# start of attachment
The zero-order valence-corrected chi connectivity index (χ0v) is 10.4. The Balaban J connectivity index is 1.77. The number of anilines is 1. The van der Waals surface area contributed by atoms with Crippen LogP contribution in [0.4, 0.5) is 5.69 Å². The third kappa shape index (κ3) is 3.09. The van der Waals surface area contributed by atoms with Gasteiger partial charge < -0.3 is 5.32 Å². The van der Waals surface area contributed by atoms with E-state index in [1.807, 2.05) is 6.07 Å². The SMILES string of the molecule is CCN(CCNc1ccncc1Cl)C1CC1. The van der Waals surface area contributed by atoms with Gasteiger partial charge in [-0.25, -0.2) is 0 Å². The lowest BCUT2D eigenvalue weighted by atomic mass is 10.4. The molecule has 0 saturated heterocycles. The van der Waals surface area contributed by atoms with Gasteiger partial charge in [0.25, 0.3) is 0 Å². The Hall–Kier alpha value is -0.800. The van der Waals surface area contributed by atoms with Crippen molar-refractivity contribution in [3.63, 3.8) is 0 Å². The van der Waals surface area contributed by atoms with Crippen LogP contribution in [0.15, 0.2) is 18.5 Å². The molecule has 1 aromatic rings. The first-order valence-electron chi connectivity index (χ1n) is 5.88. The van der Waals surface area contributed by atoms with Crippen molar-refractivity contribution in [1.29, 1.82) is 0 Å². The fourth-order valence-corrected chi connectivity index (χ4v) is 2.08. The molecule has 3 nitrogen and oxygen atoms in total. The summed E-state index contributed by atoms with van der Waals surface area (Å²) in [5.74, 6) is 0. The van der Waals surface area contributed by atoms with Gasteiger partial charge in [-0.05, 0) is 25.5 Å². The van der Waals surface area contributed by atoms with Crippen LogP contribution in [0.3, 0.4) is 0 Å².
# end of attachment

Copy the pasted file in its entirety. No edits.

The zero-order valence-corrected chi connectivity index (χ0v) is 10.4. The Balaban J connectivity index is 1.77. The number of anilines is 1. The van der Waals surface area contributed by atoms with Crippen LogP contribution in [0.4, 0.5) is 5.69 Å². The third kappa shape index (κ3) is 3.09. The van der Waals surface area contributed by atoms with Gasteiger partial charge < -0.3 is 5.32 Å². The van der Waals surface area contributed by atoms with E-state index in [1.807, 2.05) is 6.07 Å². The SMILES string of the molecule is CCN(CCNc1ccncc1Cl)C1CC1. The van der Waals surface area contributed by atoms with Gasteiger partial charge in [-0.25, -0.2) is 0 Å². The lowest BCUT2D eigenvalue weighted by atomic mass is 10.4. The molecule has 0 saturated heterocycles. The van der Waals surface area contributed by atoms with Gasteiger partial charge in [0.25, 0.3) is 0 Å². The Hall–Kier alpha value is -0.800. The van der Waals surface area contributed by atoms with Crippen molar-refractivity contribution in [3.63, 3.8) is 0 Å². The van der Waals surface area contributed by atoms with Crippen LogP contribution in [0.15, 0.2) is 18.5 Å². The molecule has 1 aromatic rings. The first-order valence-electron chi connectivity index (χ1n) is 5.88. The van der Waals surface area contributed by atoms with Crippen molar-refractivity contribution in [1.29, 1.82) is 0 Å². The fourth-order valence-corrected chi connectivity index (χ4v) is 2.08. The molecule has 3 nitrogen and oxygen atoms in total. The summed E-state index contributed by atoms with van der Waals surface area (Å²) in [5.74, 6) is 0. The van der Waals surface area contributed by atoms with Gasteiger partial charge in [-0.05, 0) is 25.5 Å². The van der Waals surface area contributed by atoms with Crippen LogP contribution in [0.3, 0.4) is 0 Å².